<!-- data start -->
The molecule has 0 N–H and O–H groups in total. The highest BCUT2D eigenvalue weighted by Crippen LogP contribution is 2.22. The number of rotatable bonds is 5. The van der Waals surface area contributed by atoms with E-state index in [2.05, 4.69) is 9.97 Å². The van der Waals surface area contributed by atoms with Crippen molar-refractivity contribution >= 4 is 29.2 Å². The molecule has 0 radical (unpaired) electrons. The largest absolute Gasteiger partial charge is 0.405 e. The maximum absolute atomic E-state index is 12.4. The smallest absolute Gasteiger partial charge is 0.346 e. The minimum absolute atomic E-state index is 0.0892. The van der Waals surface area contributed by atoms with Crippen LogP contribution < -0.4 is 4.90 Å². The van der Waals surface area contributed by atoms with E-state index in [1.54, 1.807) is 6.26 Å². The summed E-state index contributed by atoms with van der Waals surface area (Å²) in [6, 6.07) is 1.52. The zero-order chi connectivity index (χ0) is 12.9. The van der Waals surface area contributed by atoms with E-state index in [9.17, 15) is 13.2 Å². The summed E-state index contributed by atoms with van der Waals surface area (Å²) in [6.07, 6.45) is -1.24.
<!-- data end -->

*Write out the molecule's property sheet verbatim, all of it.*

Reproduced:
The molecule has 0 N–H and O–H groups in total. The highest BCUT2D eigenvalue weighted by Crippen LogP contribution is 2.22. The number of rotatable bonds is 5. The van der Waals surface area contributed by atoms with E-state index in [2.05, 4.69) is 9.97 Å². The van der Waals surface area contributed by atoms with Crippen molar-refractivity contribution >= 4 is 29.2 Å². The molecule has 0 radical (unpaired) electrons. The largest absolute Gasteiger partial charge is 0.405 e. The maximum absolute atomic E-state index is 12.4. The smallest absolute Gasteiger partial charge is 0.346 e. The minimum absolute atomic E-state index is 0.0892. The van der Waals surface area contributed by atoms with Crippen LogP contribution < -0.4 is 4.90 Å². The van der Waals surface area contributed by atoms with E-state index in [1.54, 1.807) is 6.26 Å². The summed E-state index contributed by atoms with van der Waals surface area (Å²) in [6, 6.07) is 1.52. The zero-order chi connectivity index (χ0) is 12.9. The van der Waals surface area contributed by atoms with E-state index in [9.17, 15) is 13.2 Å². The summed E-state index contributed by atoms with van der Waals surface area (Å²) in [6.07, 6.45) is -1.24.